The ESV translation provides the following helpful chart about Jesus predicting his death in Mark.
The Three Major Passion Predictions in Mark
Three times in Mark 8–10 Jesus predicts his death, the disciples fail to understand or to respond appropriately, and he then teaches them about discipleship.
|Announcement of Jesus’ Death||Failure on the Part of the Disciples||Jesus Teaches on Discipleship|
|Jesus will suffer, be rejected, killed, and will rise after three days (8:31)||Peter rebukes Jesus (8:32–33)||Jesus commands them to deny themselves, take up their cross, and follow him (8:33–9:1)|
|Jesus will be delivered, killed, and will rise after three days (9:30–31)||The disciples do not understand the saying and are afraid to ask him about it (9:32)||Jesus teaches that the first must be last and that those who receive children in his name receive him (9:33–50)|
|Jesus will be delivered, condemned, mocked, flogged, killed, and will rise after three days (10:33–34)||James and John ask that they may sit next to Jesus in his glory (10:35–37)||Jesus teaches that, to be great, they must become servants; to be first, they must become slaves; and that he came to serve by giving his life as a ransom for many (10:38–45)|
TIP (1) It almost seems as if Mark was embarrassed that the historical Jesus never predicted his own death, but this prediction was just later added by Mark for theological reasons. There is a textual-critical technique that is kind of similar to what is going on here: Lectio difficilior potior (Latin for “the more difficult reading is the stronger”). Why? Because Mark includes the detail that the disciples got violent and attacked the arresting party. This violence seems baffling under the supposition that the disciples knew Jesus was supposed to die. So, what are we to do with the story elements with Jesus predicting his death. Does the last supper/Eucharist not suggest the death was known as imminent? This brings us to a second New Testament reading tip.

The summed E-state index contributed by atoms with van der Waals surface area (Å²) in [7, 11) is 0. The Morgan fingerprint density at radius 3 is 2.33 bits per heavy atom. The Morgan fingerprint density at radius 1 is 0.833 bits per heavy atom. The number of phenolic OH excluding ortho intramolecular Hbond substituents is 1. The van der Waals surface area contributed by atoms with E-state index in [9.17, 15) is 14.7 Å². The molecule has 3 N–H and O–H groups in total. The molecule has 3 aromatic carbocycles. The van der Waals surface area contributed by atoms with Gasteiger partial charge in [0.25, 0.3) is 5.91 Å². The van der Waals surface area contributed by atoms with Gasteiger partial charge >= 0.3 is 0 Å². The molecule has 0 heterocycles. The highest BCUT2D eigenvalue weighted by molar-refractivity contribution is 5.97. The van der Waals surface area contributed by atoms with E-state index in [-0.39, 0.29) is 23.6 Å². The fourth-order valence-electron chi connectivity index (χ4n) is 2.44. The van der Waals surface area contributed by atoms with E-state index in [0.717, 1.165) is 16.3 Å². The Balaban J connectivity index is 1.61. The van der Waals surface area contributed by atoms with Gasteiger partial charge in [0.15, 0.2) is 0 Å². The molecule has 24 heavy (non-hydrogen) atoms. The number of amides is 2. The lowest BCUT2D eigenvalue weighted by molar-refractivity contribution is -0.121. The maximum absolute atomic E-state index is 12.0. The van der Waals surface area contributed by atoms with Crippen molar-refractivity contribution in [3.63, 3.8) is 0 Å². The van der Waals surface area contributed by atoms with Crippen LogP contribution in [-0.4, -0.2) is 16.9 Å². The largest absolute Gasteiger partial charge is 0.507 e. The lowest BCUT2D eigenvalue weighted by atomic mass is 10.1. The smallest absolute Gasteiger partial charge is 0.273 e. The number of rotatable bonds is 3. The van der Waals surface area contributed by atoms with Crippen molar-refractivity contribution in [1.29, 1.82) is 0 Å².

TIP (2) Good historical reading means we initially bracket or “put out of play” the historicity of textual pieces that have an obvious theological scent to them, because the early church would have had reason to invent/forge them. To allow such material as historical needs to be argued on other grounds. Price gives the example of the lord’s supper in Mark:
Jesus Dionysus (Mark 14:12-25)
- The Christian Eucharist, or Lord’s Supper, introduced here, is in no sense represented as a reinterpretation of the Jewish Passover. Its major features, symbolically eating human flesh and drinking blood, are abominable in Judaism but fit perfectly into the contexts of other ancient religions with which we know Jews had long been familiar. The juice of the grape was the blood of Dionysus, beer that of Osiris. Bread was the body of the grain gods Dionysus and Osiris. Osiris offered his disciples a sacramental meal of bread and beer. Traditional conservatives see the problem; they just don’t like the solution: early Christianity was syncretistic, drawing upon various ancient religions. Scriptural references garnish the story in order to graft it into a Jewish, biblical context. Chief among them is Psalm 41:9, “Even my bosom friend, in whom I trusted, who ate my bread, has lifted his heel against me.” Frank Kermode traces the process of transformation of an original, entirely and abstractly theological claim that Jesus had been “delivered up” (paradothē, Romans 4:25) into a narrative of betrayal. God having “handed over” his son for our sins grew into the idea of a human agent “betraying” him (same Greek word). This character needed a name, so, in accordance with anti-Jewish polemic, he was named “Judas.” His epithet “Iscariot” seems to denote either Ish-karya (Aramaic for “the false one)” or a pun on Issachar, “hireling,” the one paid to hand Jesus over to the authorities. So much of the Last Supper story is taken up with this matter because of the mention of the betrayer eating with his victim in Psalm 41. All this almost renders the bread and cup secondary. They have been heavily reinterpreted in scriptural disguise as a covenant renewal. The connection with Exodus 24:8, “Behold the blood of the covenant which [Yahweh] has made with you in accordance with these words” is hard to miss. Verse 27’s quotation of Zechariah 13:7, “I will strike down the shepherd, and the sheep will be scattered,” looks like it has simply been rewritten into the following scene where Jesus’ disciples flee from the arresting party. But Peter swears up and down that, danger be damned, he will not forsake Jesus. This feature likely comes from Elisha’s three avowals that he will not leave Elijah’s side, in 2 Kings 2:2, 4, 6: “As [Yahweh] lives, and as you yourself live, I will not leave you.” Roth ventures that Mark has given Peter one such pledge and three betrayals of it. On the other hand, Mark may have been thinking of Ittai’s pledge of loyalty to David, “Wherever my lord the king shall be, whether for death or for life, there also will your servant be” (1 Sam. 15:21). (Price, Robert M.. Holy Fable Volume 2: The Gospels and Acts Undistorted by Faith (p. 83-84). Mindvendor. Kindle Edition.)